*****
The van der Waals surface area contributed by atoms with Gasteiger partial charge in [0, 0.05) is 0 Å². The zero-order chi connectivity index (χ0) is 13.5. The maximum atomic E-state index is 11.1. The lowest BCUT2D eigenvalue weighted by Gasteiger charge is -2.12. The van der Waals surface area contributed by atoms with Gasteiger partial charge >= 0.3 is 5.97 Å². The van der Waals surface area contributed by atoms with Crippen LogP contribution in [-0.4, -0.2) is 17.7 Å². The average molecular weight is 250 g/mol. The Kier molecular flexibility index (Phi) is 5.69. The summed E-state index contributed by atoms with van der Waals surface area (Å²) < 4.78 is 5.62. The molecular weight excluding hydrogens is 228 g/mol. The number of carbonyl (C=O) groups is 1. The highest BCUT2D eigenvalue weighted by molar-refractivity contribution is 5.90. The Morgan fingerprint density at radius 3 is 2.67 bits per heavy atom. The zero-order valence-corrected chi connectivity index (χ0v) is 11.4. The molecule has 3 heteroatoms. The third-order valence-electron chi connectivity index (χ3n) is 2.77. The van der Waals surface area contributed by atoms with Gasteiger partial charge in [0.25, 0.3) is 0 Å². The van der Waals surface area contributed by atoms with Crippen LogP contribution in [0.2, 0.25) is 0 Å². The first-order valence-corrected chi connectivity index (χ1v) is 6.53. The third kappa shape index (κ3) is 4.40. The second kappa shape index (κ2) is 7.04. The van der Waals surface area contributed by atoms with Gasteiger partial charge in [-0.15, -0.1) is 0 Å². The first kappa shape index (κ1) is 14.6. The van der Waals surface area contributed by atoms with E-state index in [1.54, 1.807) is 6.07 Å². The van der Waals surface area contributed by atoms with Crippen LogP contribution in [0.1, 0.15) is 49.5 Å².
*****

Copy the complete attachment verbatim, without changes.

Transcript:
The van der Waals surface area contributed by atoms with Gasteiger partial charge in [0, 0.05) is 0 Å². The zero-order chi connectivity index (χ0) is 13.5. The maximum atomic E-state index is 11.1. The lowest BCUT2D eigenvalue weighted by Gasteiger charge is -2.12. The van der Waals surface area contributed by atoms with Gasteiger partial charge >= 0.3 is 5.97 Å². The van der Waals surface area contributed by atoms with Crippen LogP contribution in [-0.4, -0.2) is 17.7 Å². The average molecular weight is 250 g/mol. The Kier molecular flexibility index (Phi) is 5.69. The summed E-state index contributed by atoms with van der Waals surface area (Å²) < 4.78 is 5.62. The molecular weight excluding hydrogens is 228 g/mol. The number of carbonyl (C=O) groups is 1. The highest BCUT2D eigenvalue weighted by molar-refractivity contribution is 5.90. The Morgan fingerprint density at radius 3 is 2.67 bits per heavy atom. The zero-order valence-corrected chi connectivity index (χ0v) is 11.4. The molecule has 3 heteroatoms. The third-order valence-electron chi connectivity index (χ3n) is 2.77. The van der Waals surface area contributed by atoms with Gasteiger partial charge in [0.25, 0.3) is 0 Å². The van der Waals surface area contributed by atoms with Crippen LogP contribution in [0.2, 0.25) is 0 Å². The first-order valence-corrected chi connectivity index (χ1v) is 6.53. The third kappa shape index (κ3) is 4.40. The second kappa shape index (κ2) is 7.04. The van der Waals surface area contributed by atoms with Gasteiger partial charge in [-0.15, -0.1) is 0 Å². The first kappa shape index (κ1) is 14.6. The van der Waals surface area contributed by atoms with E-state index in [1.54, 1.807) is 6.07 Å². The van der Waals surface area contributed by atoms with Crippen LogP contribution in [0.1, 0.15) is 49.5 Å².